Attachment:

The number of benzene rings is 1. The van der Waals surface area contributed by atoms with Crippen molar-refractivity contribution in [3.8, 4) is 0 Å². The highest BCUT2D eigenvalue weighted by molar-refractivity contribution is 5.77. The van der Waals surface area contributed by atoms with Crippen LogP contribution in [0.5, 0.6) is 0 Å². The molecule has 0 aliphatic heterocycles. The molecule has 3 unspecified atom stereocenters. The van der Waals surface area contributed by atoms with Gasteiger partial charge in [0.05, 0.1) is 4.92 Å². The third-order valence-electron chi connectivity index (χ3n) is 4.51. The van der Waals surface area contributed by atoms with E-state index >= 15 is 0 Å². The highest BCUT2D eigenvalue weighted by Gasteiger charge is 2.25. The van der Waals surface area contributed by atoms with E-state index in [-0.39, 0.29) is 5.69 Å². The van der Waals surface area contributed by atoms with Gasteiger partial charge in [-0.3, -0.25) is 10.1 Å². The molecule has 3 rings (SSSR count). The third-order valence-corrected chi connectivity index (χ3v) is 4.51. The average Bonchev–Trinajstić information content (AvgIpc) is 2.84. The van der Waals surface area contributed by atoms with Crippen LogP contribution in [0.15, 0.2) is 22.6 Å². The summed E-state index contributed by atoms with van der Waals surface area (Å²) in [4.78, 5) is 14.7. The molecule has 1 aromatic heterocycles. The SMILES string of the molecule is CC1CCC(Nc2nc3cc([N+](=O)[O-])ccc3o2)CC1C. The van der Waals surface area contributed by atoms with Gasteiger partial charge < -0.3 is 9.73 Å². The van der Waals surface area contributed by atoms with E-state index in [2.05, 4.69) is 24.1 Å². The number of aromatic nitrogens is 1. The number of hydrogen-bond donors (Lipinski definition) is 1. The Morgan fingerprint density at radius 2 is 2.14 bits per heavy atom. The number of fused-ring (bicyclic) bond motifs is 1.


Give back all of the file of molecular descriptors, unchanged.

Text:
The number of benzene rings is 1. The van der Waals surface area contributed by atoms with Crippen molar-refractivity contribution in [3.8, 4) is 0 Å². The highest BCUT2D eigenvalue weighted by molar-refractivity contribution is 5.77. The van der Waals surface area contributed by atoms with Crippen LogP contribution in [0.5, 0.6) is 0 Å². The molecule has 0 aliphatic heterocycles. The molecule has 3 unspecified atom stereocenters. The van der Waals surface area contributed by atoms with Gasteiger partial charge in [0.05, 0.1) is 4.92 Å². The third-order valence-electron chi connectivity index (χ3n) is 4.51. The van der Waals surface area contributed by atoms with E-state index >= 15 is 0 Å². The highest BCUT2D eigenvalue weighted by Gasteiger charge is 2.25. The van der Waals surface area contributed by atoms with E-state index in [-0.39, 0.29) is 5.69 Å². The van der Waals surface area contributed by atoms with Gasteiger partial charge in [-0.3, -0.25) is 10.1 Å². The molecule has 3 rings (SSSR count). The third-order valence-corrected chi connectivity index (χ3v) is 4.51. The average Bonchev–Trinajstić information content (AvgIpc) is 2.84. The van der Waals surface area contributed by atoms with Crippen LogP contribution in [0.15, 0.2) is 22.6 Å². The summed E-state index contributed by atoms with van der Waals surface area (Å²) in [4.78, 5) is 14.7. The molecule has 1 aromatic heterocycles. The SMILES string of the molecule is CC1CCC(Nc2nc3cc([N+](=O)[O-])ccc3o2)CC1C. The van der Waals surface area contributed by atoms with Gasteiger partial charge < -0.3 is 9.73 Å². The van der Waals surface area contributed by atoms with E-state index in [2.05, 4.69) is 24.1 Å². The number of aromatic nitrogens is 1. The number of hydrogen-bond donors (Lipinski definition) is 1. The Morgan fingerprint density at radius 2 is 2.14 bits per heavy atom. The number of fused-ring (bicyclic) bond motifs is 1.